The conduct of the Russian Special Military Operation (SVO) in Ukraine made it possible to re-evaluate both the latest and the complexes that have been supplying the Armed Forces for a long time.
Turkish unmanned aerial vehicles (UAVs) "Bayraktar" became the stars of the conflict in Nagorno-Karabakh, but their fame quickly faded after meeting with the layered Russian air defense system (AD) in the NVO zone. And now when "Leopards" are on fire in Ukraine and the shares of the Rheinmetall concern are falling, their overseas competitors are gleefully rubbing their hands in anticipation of future profits.
At the same time, a number of types of weapons, hitherto practically unknown or used sporadically, were able to fully reveal their potential in this conflict, in particular, this applies to kamikaze UAVs.
For example, the Geran-2 UAVs showed themselves perfectly, which, on a par with other high-precision weapons long range ensure the defeat of targets deep in the territory of the enemy - potentially, weapons of this type can have a decisive impact on the course of the war.
Another discovery of the CBO was FPV-drones, assembled from civilian components and standard ammunition, such as rounds from hand-held anti-tank grenade launchers (RPGs) and mortar rounds. The Armed Forces of Ukraine (AFU) expected to use thousands of FPV drones to crush the defensive positions of the Armed Forces of the Russian Federation (RF Armed Forces), but so far they have not succeeded.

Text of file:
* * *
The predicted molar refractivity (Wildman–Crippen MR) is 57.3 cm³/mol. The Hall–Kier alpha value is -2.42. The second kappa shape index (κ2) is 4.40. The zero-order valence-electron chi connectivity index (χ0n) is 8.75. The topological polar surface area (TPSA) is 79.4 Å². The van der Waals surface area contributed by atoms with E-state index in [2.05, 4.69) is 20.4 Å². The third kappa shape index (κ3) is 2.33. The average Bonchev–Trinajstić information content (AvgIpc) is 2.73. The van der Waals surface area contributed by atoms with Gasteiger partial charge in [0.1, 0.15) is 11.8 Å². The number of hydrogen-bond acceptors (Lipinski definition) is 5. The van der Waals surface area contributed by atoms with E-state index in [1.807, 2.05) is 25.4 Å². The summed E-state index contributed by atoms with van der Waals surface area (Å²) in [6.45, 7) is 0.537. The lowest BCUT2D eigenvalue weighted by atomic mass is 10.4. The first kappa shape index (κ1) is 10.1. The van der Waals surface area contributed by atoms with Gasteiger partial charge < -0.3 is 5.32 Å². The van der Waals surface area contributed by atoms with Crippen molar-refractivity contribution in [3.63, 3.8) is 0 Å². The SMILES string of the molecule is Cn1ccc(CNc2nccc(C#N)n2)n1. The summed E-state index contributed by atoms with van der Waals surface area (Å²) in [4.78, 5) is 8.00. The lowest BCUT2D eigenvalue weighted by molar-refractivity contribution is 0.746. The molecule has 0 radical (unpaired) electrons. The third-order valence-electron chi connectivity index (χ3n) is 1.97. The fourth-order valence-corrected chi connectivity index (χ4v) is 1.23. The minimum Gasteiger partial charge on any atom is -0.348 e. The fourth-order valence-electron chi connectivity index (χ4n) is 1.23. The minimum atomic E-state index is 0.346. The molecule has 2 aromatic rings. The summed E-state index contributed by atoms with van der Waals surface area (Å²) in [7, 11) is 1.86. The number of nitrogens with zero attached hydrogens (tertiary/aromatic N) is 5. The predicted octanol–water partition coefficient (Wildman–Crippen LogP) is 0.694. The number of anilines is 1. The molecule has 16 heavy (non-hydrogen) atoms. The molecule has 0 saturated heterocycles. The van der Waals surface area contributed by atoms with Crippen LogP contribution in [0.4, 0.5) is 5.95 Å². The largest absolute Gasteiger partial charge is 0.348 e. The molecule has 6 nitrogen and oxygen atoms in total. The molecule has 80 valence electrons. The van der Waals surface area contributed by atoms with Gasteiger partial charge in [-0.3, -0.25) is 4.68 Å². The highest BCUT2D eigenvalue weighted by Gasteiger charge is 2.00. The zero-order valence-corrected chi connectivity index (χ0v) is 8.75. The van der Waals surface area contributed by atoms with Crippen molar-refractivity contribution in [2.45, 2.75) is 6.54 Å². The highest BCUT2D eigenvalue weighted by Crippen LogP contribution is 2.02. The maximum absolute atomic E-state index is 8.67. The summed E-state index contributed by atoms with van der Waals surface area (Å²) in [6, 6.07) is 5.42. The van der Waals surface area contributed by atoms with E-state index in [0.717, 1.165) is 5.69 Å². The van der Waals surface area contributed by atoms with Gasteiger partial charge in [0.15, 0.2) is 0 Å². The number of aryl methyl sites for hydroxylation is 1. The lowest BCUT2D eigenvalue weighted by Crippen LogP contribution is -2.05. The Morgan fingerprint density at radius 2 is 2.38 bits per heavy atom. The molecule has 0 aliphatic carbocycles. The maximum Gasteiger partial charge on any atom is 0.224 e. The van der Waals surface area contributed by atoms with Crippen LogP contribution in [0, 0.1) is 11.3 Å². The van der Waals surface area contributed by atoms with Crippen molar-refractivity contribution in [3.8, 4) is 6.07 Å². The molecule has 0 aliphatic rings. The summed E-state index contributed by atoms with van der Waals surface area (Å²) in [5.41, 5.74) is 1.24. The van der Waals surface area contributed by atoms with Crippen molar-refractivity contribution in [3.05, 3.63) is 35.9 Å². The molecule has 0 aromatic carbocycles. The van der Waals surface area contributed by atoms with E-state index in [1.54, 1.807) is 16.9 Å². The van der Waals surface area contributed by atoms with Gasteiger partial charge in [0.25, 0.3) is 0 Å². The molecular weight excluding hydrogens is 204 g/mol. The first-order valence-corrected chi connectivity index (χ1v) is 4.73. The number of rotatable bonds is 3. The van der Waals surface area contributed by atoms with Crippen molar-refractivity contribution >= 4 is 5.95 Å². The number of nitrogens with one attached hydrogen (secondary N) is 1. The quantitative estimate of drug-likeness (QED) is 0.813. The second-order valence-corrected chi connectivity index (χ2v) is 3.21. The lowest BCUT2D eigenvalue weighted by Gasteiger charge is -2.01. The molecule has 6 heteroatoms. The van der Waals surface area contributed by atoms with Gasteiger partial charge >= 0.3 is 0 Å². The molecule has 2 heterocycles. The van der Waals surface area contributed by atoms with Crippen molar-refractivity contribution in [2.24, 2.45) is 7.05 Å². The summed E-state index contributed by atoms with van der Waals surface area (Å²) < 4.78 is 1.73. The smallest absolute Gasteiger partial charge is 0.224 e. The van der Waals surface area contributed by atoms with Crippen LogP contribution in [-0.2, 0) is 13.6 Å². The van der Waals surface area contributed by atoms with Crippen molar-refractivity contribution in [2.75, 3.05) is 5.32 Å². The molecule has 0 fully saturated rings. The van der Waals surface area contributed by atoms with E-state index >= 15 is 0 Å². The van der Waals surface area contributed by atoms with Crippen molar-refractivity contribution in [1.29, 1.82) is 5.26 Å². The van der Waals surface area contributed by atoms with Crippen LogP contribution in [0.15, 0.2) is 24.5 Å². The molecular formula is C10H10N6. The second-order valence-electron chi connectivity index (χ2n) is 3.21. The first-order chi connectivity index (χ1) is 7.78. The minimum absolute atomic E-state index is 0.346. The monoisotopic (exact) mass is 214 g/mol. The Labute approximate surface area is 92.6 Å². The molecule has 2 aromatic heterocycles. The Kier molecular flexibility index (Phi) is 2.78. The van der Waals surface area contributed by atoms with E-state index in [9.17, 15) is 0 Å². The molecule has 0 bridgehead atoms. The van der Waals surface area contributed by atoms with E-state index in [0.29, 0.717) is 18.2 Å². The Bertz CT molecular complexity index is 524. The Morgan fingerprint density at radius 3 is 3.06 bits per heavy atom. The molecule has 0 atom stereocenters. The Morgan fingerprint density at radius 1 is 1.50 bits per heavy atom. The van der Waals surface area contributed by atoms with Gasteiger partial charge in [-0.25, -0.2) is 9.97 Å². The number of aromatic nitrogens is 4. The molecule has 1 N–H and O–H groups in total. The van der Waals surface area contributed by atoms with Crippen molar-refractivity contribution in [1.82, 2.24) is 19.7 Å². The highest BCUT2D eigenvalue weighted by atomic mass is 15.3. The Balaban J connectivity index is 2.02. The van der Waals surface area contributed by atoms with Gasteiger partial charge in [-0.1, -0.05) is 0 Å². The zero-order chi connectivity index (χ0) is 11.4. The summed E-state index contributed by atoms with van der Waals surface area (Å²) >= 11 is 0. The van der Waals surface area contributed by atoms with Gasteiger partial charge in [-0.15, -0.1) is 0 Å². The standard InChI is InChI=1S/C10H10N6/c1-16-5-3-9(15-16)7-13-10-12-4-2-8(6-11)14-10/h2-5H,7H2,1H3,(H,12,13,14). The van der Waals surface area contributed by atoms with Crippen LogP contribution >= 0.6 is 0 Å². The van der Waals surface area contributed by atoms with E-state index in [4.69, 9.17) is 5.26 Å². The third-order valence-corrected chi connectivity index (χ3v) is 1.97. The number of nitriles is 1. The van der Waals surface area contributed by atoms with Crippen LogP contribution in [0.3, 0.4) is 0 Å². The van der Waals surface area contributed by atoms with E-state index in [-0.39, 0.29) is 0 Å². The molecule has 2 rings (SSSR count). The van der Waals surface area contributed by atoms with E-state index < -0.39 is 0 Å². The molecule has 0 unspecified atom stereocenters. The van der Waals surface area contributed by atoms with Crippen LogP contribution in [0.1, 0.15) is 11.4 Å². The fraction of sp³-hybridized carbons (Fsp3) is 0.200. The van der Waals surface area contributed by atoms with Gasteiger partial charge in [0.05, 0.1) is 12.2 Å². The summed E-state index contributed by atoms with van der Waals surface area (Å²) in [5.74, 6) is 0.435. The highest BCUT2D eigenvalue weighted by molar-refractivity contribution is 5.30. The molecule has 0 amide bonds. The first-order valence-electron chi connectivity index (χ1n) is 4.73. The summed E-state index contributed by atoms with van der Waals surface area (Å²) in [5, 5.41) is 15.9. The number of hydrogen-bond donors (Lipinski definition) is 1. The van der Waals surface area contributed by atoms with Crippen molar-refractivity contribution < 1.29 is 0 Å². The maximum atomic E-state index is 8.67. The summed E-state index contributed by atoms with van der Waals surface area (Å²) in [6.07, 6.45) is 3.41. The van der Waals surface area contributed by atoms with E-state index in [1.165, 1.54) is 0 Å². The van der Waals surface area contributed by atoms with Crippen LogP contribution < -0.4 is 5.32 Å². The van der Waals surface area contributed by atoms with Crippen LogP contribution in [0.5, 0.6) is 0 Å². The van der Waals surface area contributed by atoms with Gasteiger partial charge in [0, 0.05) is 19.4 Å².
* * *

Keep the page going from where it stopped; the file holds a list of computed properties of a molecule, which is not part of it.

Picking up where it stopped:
And finally, one of the most famous tools used by the RF Armed Forces during the NWO was the Lancet-type kamikaze UAV of the Izhevsk company ZALA AERO GROUP Unmanned Systems (hereinafter - ZALA). These UAVs made an excellent advertisement for themselves due to the numerous published videos of the destruction of armored vehicles, artillery and other enemy objects in the first-person format. Thus, the Lancet kamikaze UAV ensured not only the destruction of enemy targets, but also the infliction of sensitive strikes on the information battlefield.
True, there is one caveat - all the videos of the strikes of the Lancet UAV kamikaze, or most of them, were made during daylight hours.
UAV family "Lancet"
ZALA produces several versions of the Lancet UAV - these are Lancet-1 and Lancet-3. A smaller version of the Lancet-1 with a maximum takeoff weight of 5 kilograms and a warhead (warhead) of 1 kilogram. A larger version of the Lancet-3 with a maximum takeoff weight of 12 kilograms and a warhead (warhead) of 3 kilograms - apparently, we mainly see this version in operation on the video.